Putrajaya mediation centre a model for resolving community disputes
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A TUSSLE for parking space causes a simmering feud between two neighbours. The animosity between the two became so toxic that other residents felt uncomfortable.

“It came to a point that the two were using the residents association’s weekly meetings to fire insults at each other. It made it hard for us to discuss things,” said Phase 11, Precinct 9 Residents Association (RA) and Rukun Tetangga (RT) chairman Mohd Tahir Mohamad, 53.

Luckily for the warring parties, there was a happy ending, thanks to the Putrajaya Community Mediation Centre.

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“We got the parties to sit down and talk about it.

“We left it to the Putrajaya Property Management Division to decide which neighbour was in the right,” said Mohd Tahir, a trained mediator who volunteers at the centre.

In another case, he said a quarrel erupted between a committee member of a religious institution and the parents of a child who was hit by that committee member for playing football near a place of worship.

He said they came to a compromise and both agreed to forgive and forget.

Mohd Tahir has attended courses by the National Unity and Integration Department (JPNIN) on how to handle disputes at the community level.

The training modules comprise problems associated with strata living, such as indiscriminate rubbish disposal and noisy neighbours.

As the Parent-Teacher Association chairman of SMK Putrajaya Precinct 9 (2), Mohd Tahir had also found the knowledge useful in handling conflicts between teachers, students and parents.

“The aim of mediation is to ensure a harmonious and united community by not allowing petty issues to fester.

“What we want is to give the affected parties room to express their dissatisfaction and work out an amicable solution.

“It has helped to create a more peaceful and conducive environment in the neighbourhood,” he said.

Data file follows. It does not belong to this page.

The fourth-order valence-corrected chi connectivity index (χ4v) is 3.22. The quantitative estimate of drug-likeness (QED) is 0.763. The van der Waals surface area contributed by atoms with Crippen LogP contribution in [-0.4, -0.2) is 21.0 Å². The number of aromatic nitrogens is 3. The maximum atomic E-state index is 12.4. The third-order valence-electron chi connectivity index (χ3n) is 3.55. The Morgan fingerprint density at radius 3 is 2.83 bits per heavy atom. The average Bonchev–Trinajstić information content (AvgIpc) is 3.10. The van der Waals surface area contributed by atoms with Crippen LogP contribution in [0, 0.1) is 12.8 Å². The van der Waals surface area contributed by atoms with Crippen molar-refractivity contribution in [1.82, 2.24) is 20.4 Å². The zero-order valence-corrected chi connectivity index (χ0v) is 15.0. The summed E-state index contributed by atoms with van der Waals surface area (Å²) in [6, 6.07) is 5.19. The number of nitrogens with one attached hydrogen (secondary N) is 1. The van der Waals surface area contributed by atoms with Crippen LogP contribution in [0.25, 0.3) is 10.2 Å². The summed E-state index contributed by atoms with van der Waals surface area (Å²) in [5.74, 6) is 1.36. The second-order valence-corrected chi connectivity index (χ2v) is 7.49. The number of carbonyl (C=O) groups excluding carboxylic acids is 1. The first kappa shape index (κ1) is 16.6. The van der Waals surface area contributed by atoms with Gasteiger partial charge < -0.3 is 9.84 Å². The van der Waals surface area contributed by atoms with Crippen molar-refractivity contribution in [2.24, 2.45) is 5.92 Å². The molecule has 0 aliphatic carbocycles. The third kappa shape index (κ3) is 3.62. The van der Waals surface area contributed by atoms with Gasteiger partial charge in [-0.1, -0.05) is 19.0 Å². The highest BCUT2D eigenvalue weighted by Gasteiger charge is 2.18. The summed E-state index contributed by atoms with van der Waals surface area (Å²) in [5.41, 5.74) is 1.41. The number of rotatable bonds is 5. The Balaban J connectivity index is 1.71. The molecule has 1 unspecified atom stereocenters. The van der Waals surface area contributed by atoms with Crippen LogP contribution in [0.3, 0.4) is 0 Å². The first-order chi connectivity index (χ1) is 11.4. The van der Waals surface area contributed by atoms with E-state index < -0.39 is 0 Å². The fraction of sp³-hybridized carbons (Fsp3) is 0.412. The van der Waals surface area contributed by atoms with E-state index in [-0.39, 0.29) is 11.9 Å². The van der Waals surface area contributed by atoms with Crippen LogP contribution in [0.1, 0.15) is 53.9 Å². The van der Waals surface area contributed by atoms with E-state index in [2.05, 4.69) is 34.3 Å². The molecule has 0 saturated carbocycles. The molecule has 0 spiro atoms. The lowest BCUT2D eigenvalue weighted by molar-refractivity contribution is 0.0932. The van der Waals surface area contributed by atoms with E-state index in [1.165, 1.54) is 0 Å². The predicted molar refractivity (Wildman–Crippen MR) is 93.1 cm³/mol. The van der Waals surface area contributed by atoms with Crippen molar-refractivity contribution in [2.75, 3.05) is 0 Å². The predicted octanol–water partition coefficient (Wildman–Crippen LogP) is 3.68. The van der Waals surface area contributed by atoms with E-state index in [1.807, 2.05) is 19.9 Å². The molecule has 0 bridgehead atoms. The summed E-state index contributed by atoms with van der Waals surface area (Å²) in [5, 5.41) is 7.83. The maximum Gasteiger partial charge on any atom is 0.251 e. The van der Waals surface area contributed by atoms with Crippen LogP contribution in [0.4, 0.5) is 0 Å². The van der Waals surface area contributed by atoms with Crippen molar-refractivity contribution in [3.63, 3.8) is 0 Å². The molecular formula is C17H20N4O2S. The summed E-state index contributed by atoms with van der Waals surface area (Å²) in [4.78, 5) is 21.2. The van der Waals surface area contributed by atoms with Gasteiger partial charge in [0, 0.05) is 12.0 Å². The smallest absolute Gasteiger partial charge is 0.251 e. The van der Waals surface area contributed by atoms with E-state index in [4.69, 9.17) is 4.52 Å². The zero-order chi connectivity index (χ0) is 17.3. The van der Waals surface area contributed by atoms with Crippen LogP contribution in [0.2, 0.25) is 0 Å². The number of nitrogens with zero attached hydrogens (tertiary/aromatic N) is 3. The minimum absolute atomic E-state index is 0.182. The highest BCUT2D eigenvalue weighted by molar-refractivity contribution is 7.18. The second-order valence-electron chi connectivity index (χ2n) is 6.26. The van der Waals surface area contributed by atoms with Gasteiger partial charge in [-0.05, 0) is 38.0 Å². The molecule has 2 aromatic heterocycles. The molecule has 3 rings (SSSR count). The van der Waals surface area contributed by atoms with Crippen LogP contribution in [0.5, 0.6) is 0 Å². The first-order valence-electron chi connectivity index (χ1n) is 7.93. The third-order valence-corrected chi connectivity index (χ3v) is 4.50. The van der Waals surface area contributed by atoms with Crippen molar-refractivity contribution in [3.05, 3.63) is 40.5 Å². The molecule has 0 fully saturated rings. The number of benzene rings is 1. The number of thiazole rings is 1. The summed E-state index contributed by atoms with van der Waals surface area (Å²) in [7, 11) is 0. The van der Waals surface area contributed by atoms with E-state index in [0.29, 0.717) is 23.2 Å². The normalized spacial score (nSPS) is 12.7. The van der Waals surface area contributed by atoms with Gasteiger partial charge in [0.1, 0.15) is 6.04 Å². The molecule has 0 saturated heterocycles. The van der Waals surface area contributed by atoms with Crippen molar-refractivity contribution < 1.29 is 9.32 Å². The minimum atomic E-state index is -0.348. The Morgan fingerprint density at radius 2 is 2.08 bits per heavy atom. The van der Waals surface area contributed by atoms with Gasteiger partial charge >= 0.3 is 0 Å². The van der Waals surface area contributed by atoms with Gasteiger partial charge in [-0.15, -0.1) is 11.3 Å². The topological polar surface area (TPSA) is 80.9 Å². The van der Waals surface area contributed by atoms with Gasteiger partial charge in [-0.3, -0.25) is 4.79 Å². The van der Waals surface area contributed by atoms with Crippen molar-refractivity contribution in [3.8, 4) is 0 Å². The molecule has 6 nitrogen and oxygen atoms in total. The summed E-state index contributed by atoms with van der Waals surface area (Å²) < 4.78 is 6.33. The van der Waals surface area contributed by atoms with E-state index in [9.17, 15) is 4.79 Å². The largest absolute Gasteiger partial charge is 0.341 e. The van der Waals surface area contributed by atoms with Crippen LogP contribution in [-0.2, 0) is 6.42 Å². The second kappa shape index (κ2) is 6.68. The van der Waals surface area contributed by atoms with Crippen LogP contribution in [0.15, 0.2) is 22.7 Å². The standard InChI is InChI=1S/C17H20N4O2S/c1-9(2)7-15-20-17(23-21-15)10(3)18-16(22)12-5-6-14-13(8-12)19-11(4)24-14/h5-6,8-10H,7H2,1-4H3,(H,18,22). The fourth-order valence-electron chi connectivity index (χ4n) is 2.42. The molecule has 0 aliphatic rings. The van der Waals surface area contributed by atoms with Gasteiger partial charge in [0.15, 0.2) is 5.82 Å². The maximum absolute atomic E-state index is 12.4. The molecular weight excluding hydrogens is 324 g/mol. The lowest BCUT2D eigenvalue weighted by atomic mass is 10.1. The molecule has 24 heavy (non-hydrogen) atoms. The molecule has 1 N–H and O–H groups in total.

Mohd Tahir said dispute resolution in the past usually took place informally in restaurants or community halls.
“Going to court is very adversarial, not to mention stressful, expensive and time-consuming,” said Siti, who set up a legal aid centre in Universiti Kebangsaan Malaysia in 2010.

From her experience, she found that 70% of cases could be resolved through mediation.

“Most disputes do not reach settlement because there is no communication,” she said, adding that mediation gave the affected parties a chance to air their views while being spared from having to wash their dirty linen in public as the mediation process was confidential.

Siti emphasised that it was not the mediator’s role to decide, but empower the affected parties to come to a resolution.

In addition to neighbourhood squabbles, the mediation centre also handles divorce, inheritance, car and housing loans as well as bankruptcy cases.

Source: thestar.com.my

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ADR Daily is a specialized news portal with a focus on providing authentic news, information and research analysis on Appropriate Dispute Resolution (ADR), Human Resource Management (HRM) and Industrial Relations Management (IRM) in Ghana and beyond. This platform serves as an information resource base for the progress of the ADR, HRM and IRM industries, and seeks to promote professionalism in ADR practice by supporting a network of ADR professionals within and across nations and continents. ADR Daily keenly encourages the mass adoption of ADR mechanisms, particularly negotiation, mediation and arbitration for the resolution of disputes in all spheres, through the publication of industry news and information, as well as by deploying innovative awareness creation engagements.